This move would force the US and EU to either ease sanctions so that the estimated $400 billion in external debt can be repaid or give massive losses to Western banks and other creditors. Russia and the US are climbing the economic escalation ladder, with neither side showing any sign of slowing down.
A logical next step Russia could take if the US and EU increase their sanctions would be to force Europe to pay for its energy imports in rubles. European buyers would have to first buy rubles with their euros and use them to pay for Russian gas, oil, and other exports. Such a move would neutralize the entire sanctions regime because it would force Europeans to deal with the sanctioned Russian central bank or get cut off from crucial commodities.
The Europeans have no alternative to Russian energy in short/medium term and would have no choice but to comply. Moscow could implement its economic nuclear option, if the US really pushes Russia to the point where it has nothing left to lose. That would be demanding payment for oil and other commodities in gold. Since Russia is such a dominant player in the commodity markets, it could dictate this.
Such a move would send gold skyrocketing and blow up the entire Western financial system. Moreover, the dollar and euro would likely suffer an enormous loss in purchasing power as commodities would be repriced in gold. If the US continues up the escalation ladder, this is where it will ultimately lead meaning we are likely on the cusp of a historic financial earthquake altering the direction of the US forever. Yet few people are aware of what is happening.
Unpredictable and unpleasant outcomes of West’s sanctions
Global supply shocks are historically rare events. The world is now experiencing two consecutive shocks in the form of the Covid Pandemic shock followed by the West-Russia economic war. The most visible symptom of the supply disruption is the sky-high price of energy and a range of other commodities.
The waging of a long and all-out military war usually exerts a toll in terms of surging prices. But this economic war waged through Western sanctions by states not simultaneously engaged in direct military conflict is a very special case. The practical similar examples in history for such warfare is nearly zero. Indeed, there is no experience with which usefully to compare the West’s economic war against Russia in the present.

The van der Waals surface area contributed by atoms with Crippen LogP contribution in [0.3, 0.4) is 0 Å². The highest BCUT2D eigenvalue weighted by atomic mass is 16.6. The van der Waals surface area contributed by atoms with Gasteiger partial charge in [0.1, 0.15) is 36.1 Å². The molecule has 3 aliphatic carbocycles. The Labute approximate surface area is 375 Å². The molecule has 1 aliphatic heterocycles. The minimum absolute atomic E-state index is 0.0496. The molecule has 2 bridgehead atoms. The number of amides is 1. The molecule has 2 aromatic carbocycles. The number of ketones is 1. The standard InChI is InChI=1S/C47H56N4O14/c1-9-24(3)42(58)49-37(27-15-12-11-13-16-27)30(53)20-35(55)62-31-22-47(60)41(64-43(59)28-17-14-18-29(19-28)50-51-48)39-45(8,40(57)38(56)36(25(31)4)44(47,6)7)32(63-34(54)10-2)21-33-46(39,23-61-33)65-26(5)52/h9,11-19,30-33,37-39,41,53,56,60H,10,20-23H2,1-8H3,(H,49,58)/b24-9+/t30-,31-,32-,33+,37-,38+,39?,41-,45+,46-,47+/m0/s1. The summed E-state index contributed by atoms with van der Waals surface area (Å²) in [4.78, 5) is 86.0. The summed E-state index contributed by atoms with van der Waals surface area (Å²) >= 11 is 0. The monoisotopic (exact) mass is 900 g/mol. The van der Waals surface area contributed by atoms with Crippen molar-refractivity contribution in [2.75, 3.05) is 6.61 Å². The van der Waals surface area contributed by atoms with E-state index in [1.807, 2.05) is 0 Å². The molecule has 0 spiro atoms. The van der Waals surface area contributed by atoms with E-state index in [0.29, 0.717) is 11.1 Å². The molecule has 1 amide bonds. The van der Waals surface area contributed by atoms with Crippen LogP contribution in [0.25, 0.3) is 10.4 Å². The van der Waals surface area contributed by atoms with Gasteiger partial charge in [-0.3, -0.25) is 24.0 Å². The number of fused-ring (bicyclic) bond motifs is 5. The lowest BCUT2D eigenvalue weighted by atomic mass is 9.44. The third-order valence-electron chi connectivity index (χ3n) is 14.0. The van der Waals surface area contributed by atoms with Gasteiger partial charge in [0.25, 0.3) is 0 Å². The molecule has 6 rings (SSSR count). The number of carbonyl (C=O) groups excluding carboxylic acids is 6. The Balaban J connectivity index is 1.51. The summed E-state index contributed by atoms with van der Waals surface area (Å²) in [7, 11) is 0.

It started as a clear threat by the US and its main European allies, aimed at deterring a Russian invasion of Ukraine. It failed in that first objective. Both the economic war and the military war are now in a “dig-in” phase. Obviously, the Russia’s military campaign will reach a “permanent ceasefire stage” long before the effective end of the economic war.
This economic war’s scope is unbounded. The campaign plan in the present dig-in phase is apparently to “close down” large parts of Russian economy. In considering scope, one should recognize that in the West’s economic war against Russia, much of the world is neutral—including China, India, Latin America, Africa and Middle Eastern nations. So, what appears initially as a cutoff of trade and financial intermediation might quickly mutate into something more like geographical diversions on a large scale.
There has been no statement of economic war aims—whether regime change in Moscow or Russian military withdrawal from Ukraine. But one can assume that an armistice agreement in which Russia takes over large corridors of Ukrainian territory in the East and South would not bring the economic war to an end.
Russia’s rearranging of its trade and international business relationships away from North America and Western Europe to the neutral world would amount to a substantial negative demand shock for Europe (most of all Germany and the eastern European countries). That comes on top of the negative effects of the energy shock.